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MM HerosBow.png
The Hero's Bow from Majora's Mask
Game(s) All except The Adventure of Link and the Oracle series
Other media Animated series
Super Smash Bros. Melee
Super Smash Bros. Brawl
Super Smash Bros. for Nintendo 3DS/Wii U
Soulcalibur II
Hyrule Warriors
Cost(s) 980 Rupees (LA)
Use(s) Used to defeat enemies at a distance and hit switches.
Comparable Item(s) Slingshot, Boomerang, Seed Shooter, Zelda's Bow

The Bow is one of a handful of items that have been around since the original The Legend of Zelda. Bows often go unnamed throughout the Zelda series, but the most common bow name, the Hero's Bow, appears in Majora's Mask,[1] The Wind Waker,[2] and Twilight Princess,[3] while the Fairy Bow is used in Ocarina of Time.[4]



Being a staple item in the Zelda franchise, the bow is found almost always in a dungeon, and frequently among the first four (a rare exception is in The Legend of Zelda when played in the Second Quest, where the Bow is found in the fifth dungeon). To date, all of the console 3D installments have the item guarded by mini-bosses. In Link's Awakening, the bow must be bought from the Town Tool Shop for the price of 980 Rupees, almost as much as Link can carry. It can, however, be simply stolen. In The Minish Cap, it is once again not found in a dungeon, instead found in Castor Wilds.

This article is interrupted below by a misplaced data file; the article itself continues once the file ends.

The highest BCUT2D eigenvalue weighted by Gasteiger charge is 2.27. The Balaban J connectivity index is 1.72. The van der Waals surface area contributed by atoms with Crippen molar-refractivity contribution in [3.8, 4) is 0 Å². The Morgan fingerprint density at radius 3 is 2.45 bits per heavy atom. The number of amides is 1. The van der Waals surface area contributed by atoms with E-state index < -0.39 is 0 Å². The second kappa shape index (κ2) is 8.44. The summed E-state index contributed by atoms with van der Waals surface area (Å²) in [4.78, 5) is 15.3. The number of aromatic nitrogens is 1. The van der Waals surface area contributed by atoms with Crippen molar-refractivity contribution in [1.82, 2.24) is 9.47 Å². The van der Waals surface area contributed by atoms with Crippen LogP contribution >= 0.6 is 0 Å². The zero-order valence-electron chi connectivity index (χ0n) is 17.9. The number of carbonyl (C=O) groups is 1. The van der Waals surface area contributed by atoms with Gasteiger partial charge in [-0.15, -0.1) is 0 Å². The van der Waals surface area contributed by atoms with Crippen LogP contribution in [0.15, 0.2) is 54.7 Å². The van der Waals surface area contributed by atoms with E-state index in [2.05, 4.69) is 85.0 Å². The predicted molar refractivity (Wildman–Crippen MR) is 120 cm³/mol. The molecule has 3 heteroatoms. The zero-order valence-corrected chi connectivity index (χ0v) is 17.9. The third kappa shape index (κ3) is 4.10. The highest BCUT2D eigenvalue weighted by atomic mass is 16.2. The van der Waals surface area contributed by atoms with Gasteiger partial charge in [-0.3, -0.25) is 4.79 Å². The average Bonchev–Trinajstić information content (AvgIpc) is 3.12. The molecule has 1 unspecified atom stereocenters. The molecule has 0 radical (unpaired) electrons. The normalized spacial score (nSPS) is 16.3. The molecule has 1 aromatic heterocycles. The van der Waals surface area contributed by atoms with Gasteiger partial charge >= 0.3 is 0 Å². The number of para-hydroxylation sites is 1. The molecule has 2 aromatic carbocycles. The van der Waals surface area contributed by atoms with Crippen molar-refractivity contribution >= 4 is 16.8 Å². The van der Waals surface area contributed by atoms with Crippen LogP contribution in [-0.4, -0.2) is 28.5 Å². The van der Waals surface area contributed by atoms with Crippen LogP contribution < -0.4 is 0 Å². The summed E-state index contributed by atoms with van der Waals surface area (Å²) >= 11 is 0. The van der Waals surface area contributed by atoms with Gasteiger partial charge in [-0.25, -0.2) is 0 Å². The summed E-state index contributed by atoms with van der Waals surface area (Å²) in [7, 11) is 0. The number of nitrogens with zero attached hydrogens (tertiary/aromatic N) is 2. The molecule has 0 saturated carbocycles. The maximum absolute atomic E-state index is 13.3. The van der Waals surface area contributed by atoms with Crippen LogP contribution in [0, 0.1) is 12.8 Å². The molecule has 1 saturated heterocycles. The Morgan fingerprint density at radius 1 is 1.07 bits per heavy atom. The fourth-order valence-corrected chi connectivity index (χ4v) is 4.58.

Image Game Location Notes
The Legend of Zelda Level 1Triforce piece.png
Level 5Triforce piece.png
Costs one Rupee to fire an arrow, upgrades with Silver Arrows
A Link to the Past Eastern Palace Upgrades with Silver Arrows
Link's Awakening Town Tool Shop Bought for 980 Rupees after the Shovel is sold
FairyBowG Large.png
Ocarina of Time Forest Temple
MM HerosBow.png Majora's Mask Woodfall Temple
The Wind Waker Tower of the Gods
Four Swords Various levels
Bow Sprite FSA.png
Four Swords Adventures Various levels
Bow TMC.gif
The Minish Cap Castor Wilds Upgraded to shoot Light Arrows (optional)
Herosbow tp.png
Twilight Princess Goron Mines
ST Bow Sprite.png
Phantom Hourglass Temple of Courage
ST Bow Sprite.png
Spirit Tracks Fire Temple Upgraded to the Bow of Light
Bow Art SS.png
Skyward Sword Sandship Upgraded to the Iron Bow and then to the Sacred Bow
ALBW Bow.png
A Link Between Worlds Ravio's Shop Upgraded to the Nice Bow


Using Arrows as ammunition, the bow can be used to attack enemies, hit switches, and on occasion, trigger special events. In many of the games, Link starts out carrying a limited number of arrows, later expanded upon as the game progresses through several Quiver upgrades. Many games also feature magic-infused types of arrows, such as the Light Arrow, Ice Arrow and the Fire Arrow, all of which are shot from the bow as if normal arrows. However, the Bow will not function without a constant supply of arrows, replenishable items that are, thankfully, found quite abundantly about the many overworlds and dungeons in the Zelda series. For the most part, like many other pivotal plot items, the Bow is found exclusively as a dungeon's main treasure towards the beginning of the game, and rightly so, as many puzzles and obstacles to be solved in later areas and dungeons require the Bow and the accurate piercing of its arrows.